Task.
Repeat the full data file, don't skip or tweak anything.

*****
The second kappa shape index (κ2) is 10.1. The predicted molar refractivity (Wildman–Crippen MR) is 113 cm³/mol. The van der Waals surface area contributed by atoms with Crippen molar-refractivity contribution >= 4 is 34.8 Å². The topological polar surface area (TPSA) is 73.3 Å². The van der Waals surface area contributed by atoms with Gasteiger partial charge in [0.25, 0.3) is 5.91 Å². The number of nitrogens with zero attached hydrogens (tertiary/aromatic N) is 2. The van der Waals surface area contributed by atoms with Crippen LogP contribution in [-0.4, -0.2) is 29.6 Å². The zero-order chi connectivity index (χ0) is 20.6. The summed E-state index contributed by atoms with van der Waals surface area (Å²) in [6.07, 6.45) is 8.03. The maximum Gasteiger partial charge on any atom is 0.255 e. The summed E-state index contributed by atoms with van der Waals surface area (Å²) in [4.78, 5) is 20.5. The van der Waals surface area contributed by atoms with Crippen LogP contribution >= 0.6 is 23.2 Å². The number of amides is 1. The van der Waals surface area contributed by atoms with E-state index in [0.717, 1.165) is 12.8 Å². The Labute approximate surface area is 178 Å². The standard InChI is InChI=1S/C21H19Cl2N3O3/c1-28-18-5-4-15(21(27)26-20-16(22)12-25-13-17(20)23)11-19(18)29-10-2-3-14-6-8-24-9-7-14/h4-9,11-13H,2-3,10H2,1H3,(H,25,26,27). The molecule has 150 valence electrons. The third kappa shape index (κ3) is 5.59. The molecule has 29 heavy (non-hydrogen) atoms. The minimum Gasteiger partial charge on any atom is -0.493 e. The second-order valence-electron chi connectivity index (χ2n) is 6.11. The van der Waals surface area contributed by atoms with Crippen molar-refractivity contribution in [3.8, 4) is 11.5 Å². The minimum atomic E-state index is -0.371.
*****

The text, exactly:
The second kappa shape index (κ2) is 10.1. The predicted molar refractivity (Wildman–Crippen MR) is 113 cm³/mol. The van der Waals surface area contributed by atoms with Crippen molar-refractivity contribution >= 4 is 34.8 Å². The topological polar surface area (TPSA) is 73.3 Å². The van der Waals surface area contributed by atoms with Gasteiger partial charge in [0.25, 0.3) is 5.91 Å². The number of nitrogens with zero attached hydrogens (tertiary/aromatic N) is 2. The van der Waals surface area contributed by atoms with Crippen LogP contribution in [-0.4, -0.2) is 29.6 Å². The zero-order chi connectivity index (χ0) is 20.6. The summed E-state index contributed by atoms with van der Waals surface area (Å²) in [6.07, 6.45) is 8.03. The maximum Gasteiger partial charge on any atom is 0.255 e. The summed E-state index contributed by atoms with van der Waals surface area (Å²) in [4.78, 5) is 20.5. The van der Waals surface area contributed by atoms with Crippen LogP contribution >= 0.6 is 23.2 Å². The number of amides is 1. The van der Waals surface area contributed by atoms with E-state index in [0.717, 1.165) is 12.8 Å². The Labute approximate surface area is 178 Å². The standard InChI is InChI=1S/C21H19Cl2N3O3/c1-28-18-5-4-15(21(27)26-20-16(22)12-25-13-17(20)23)11-19(18)29-10-2-3-14-6-8-24-9-7-14/h4-9,11-13H,2-3,10H2,1H3,(H,25,26,27). The molecule has 150 valence electrons. The third kappa shape index (κ3) is 5.59. The molecule has 29 heavy (non-hydrogen) atoms. The minimum Gasteiger partial charge on any atom is -0.493 e. The second-order valence-electron chi connectivity index (χ2n) is 6.11. The van der Waals surface area contributed by atoms with Crippen molar-refractivity contribution in [3.8, 4) is 11.5 Å². The minimum atomic E-state index is -0.371.